As this article is being written, we don’t know for sure what the final result of the “Build Back Better” bill that Congress is working on will be. We do have some indication. As of mid-November, we know where things stand as of November 3rd. This is the date that the most revised bill was released for review, but it is still subject to “mark-up” and changes before becoming “final.”
For us, as an estate planning firm, we are always concerned about what might happen for what are often called “transfer taxes,” which are the estate and gift taxation laws. We saw early on this year a bill presented by President Biden that would reduce the threshold for estate taxes from the $11,700,000 level that is the 2021 threshold, back to the 2009 level of $3,500,000 per individual. Presently that amount is unified for both estate and gift transfers at the higher level. In 2009 it was not unified, and the estate tax threshold was $3,500,000 and the amount that could be given as a lifetime transfer before being subject to tax was $1,000,000. As of November 3rd, the draft of the bill that was released showed no reduction in estate or gift taxation and the level would move up to $12,060,000 in 2022 as the threshold before tax for an individual.
It appears that the intent of this Congress is to address taxation of the extremely wealthy. However, the November 3rd draft of the bill shows that for business income, including rents being paid by farm operations to the farm owners will continue to be subject to the 3.8% net investment income tax if the owners have income over $400,000. There are presently no changes to the Section 1031 exchange rules. There are surtax provisions for those with income at the extremely high levels of $10 million (5%) and $25 million (8%).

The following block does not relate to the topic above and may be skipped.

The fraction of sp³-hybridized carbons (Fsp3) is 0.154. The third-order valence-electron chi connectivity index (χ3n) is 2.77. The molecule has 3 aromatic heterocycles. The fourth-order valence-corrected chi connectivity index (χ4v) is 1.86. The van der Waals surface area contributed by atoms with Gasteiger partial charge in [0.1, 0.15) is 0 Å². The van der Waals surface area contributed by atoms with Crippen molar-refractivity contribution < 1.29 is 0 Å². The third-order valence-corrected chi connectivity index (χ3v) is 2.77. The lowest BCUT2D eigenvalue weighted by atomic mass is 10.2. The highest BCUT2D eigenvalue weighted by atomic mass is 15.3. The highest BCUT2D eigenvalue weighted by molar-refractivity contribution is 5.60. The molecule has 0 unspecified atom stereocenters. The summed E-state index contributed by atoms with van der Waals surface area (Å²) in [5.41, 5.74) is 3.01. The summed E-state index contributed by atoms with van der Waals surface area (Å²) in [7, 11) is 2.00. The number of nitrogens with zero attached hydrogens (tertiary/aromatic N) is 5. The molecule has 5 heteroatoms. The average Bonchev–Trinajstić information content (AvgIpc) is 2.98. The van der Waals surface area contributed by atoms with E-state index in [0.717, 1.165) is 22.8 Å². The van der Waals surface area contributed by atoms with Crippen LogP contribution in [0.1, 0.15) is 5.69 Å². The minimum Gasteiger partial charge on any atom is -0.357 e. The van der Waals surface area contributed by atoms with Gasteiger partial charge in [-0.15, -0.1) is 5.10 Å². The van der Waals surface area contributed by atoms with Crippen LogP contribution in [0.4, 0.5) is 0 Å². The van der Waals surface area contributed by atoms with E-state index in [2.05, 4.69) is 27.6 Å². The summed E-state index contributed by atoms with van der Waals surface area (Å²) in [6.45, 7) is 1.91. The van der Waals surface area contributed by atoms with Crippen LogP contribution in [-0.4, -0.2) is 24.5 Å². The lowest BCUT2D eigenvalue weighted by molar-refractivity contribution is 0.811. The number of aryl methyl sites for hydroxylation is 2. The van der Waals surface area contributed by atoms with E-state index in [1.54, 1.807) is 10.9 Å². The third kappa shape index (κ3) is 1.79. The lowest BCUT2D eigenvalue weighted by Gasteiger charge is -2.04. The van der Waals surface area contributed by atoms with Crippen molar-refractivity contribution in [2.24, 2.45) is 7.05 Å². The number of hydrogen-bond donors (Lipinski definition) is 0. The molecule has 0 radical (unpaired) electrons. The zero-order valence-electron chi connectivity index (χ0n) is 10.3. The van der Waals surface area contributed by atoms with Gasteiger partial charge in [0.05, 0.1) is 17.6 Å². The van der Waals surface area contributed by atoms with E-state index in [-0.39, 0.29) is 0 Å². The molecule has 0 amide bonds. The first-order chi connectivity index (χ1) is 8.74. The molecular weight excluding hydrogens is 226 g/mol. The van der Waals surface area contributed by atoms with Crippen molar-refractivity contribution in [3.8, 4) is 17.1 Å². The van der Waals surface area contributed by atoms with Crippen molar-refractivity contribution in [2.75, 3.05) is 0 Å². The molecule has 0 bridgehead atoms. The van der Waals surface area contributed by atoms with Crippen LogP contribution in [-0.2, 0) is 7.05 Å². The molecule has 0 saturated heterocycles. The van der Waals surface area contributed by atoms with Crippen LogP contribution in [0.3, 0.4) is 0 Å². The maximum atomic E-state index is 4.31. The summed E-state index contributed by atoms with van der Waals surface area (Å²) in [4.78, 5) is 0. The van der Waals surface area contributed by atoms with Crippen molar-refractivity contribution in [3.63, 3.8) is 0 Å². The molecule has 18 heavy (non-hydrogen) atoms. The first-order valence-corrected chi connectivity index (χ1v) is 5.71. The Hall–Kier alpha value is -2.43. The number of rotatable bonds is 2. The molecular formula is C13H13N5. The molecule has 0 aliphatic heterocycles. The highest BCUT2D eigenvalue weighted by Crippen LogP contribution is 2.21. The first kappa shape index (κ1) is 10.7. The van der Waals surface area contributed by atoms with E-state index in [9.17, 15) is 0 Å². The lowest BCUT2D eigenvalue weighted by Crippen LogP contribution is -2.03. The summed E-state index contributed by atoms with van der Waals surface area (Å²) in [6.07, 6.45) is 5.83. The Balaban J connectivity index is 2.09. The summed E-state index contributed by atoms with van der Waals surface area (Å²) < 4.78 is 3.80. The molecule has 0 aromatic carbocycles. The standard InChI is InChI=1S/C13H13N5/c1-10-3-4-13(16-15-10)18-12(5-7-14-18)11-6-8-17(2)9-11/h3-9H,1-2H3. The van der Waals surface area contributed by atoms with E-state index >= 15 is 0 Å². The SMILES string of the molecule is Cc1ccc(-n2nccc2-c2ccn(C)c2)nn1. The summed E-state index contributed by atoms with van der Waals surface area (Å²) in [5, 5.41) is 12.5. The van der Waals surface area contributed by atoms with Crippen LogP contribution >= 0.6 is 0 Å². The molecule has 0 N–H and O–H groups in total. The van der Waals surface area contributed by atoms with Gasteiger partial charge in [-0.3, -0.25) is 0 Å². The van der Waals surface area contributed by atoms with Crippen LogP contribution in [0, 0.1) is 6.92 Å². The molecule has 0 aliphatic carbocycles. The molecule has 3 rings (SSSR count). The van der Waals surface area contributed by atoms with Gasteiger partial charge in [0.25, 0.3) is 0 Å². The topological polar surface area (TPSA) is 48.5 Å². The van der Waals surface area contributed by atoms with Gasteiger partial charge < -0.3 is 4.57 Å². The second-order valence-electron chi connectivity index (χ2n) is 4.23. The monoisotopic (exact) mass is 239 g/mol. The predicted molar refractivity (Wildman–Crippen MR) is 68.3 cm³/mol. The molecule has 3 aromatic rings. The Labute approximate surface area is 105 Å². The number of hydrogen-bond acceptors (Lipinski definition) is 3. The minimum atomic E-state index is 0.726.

In the bill as it stands now, the trust and estate income tax brackets remain much more than brackets for individuals and married couples. However, this is for retained income. If there is retained income in a trust or estate in excess of $200,000, a surtax begins and increases if there is retained income over $500,000. At this time, there are no increases for the top individual income tax rate, capital gains tax, or corporate income tax. We will have to wait and see what happens.
The good news is that it appears that for most Americans, the “sky is not falling.” Kansas repealed Inheritance Tax in 1997 and phased out the Kansas Estate Tax at the end of 2009. There is no death tax at the state level in Kansas. It appears that Federal Estate and Gift Tax will remain at a level that will not affect most Americans. It also appears that there will continue to be a “step-up” in basis for transfers of property that occur “at or after death,” and no recognition or payment of capital gains tax at the death of an owner.
We hope you have a very Merry Christmas and a happy holiday season. If we can be of any assistance in untangling the tax provisions we look forward to visiting with you. Give us a call at 316-729-0100.
We care. We listen. We counsel.